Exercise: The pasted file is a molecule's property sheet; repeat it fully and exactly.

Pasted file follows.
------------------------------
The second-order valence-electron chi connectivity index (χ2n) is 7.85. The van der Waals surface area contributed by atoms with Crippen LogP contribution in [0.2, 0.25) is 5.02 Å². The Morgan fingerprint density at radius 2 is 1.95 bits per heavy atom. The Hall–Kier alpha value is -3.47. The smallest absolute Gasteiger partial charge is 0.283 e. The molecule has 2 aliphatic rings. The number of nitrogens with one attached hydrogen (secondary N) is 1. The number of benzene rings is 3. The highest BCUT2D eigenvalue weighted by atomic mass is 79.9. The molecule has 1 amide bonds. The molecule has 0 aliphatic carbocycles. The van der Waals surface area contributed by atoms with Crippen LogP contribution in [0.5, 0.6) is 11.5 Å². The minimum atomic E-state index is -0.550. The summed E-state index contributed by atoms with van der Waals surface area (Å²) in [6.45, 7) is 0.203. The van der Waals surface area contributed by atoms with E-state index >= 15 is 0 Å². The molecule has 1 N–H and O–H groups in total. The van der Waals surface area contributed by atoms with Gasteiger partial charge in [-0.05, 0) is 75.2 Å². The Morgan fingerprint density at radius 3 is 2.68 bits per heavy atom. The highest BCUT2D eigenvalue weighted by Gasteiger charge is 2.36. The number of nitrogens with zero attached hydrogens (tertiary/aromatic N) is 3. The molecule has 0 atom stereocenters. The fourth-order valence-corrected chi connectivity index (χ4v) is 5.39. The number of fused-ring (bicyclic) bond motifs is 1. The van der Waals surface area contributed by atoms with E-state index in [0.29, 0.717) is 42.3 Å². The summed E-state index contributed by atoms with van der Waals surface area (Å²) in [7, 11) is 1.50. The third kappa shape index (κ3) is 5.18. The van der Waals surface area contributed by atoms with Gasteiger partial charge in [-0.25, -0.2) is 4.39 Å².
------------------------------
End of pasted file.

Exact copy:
The second-order valence-electron chi connectivity index (χ2n) is 7.85. The van der Waals surface area contributed by atoms with Crippen LogP contribution in [0.2, 0.25) is 5.02 Å². The Morgan fingerprint density at radius 2 is 1.95 bits per heavy atom. The Hall–Kier alpha value is -3.47. The smallest absolute Gasteiger partial charge is 0.283 e. The molecule has 2 aliphatic rings. The number of nitrogens with one attached hydrogen (secondary N) is 1. The number of benzene rings is 3. The highest BCUT2D eigenvalue weighted by atomic mass is 79.9. The molecule has 1 amide bonds. The molecule has 0 aliphatic carbocycles. The van der Waals surface area contributed by atoms with Crippen LogP contribution in [0.5, 0.6) is 11.5 Å². The minimum atomic E-state index is -0.550. The summed E-state index contributed by atoms with van der Waals surface area (Å²) in [6.45, 7) is 0.203. The van der Waals surface area contributed by atoms with E-state index >= 15 is 0 Å². The molecule has 1 N–H and O–H groups in total. The van der Waals surface area contributed by atoms with Gasteiger partial charge in [-0.05, 0) is 75.2 Å². The Morgan fingerprint density at radius 3 is 2.68 bits per heavy atom. The highest BCUT2D eigenvalue weighted by Gasteiger charge is 2.36. The number of nitrogens with zero attached hydrogens (tertiary/aromatic N) is 3. The molecule has 0 atom stereocenters. The fourth-order valence-corrected chi connectivity index (χ4v) is 5.39. The number of fused-ring (bicyclic) bond motifs is 1. The van der Waals surface area contributed by atoms with E-state index in [0.29, 0.717) is 42.3 Å². The summed E-state index contributed by atoms with van der Waals surface area (Å²) in [7, 11) is 1.50. The third kappa shape index (κ3) is 5.18. The van der Waals surface area contributed by atoms with Gasteiger partial charge in [-0.25, -0.2) is 4.39 Å².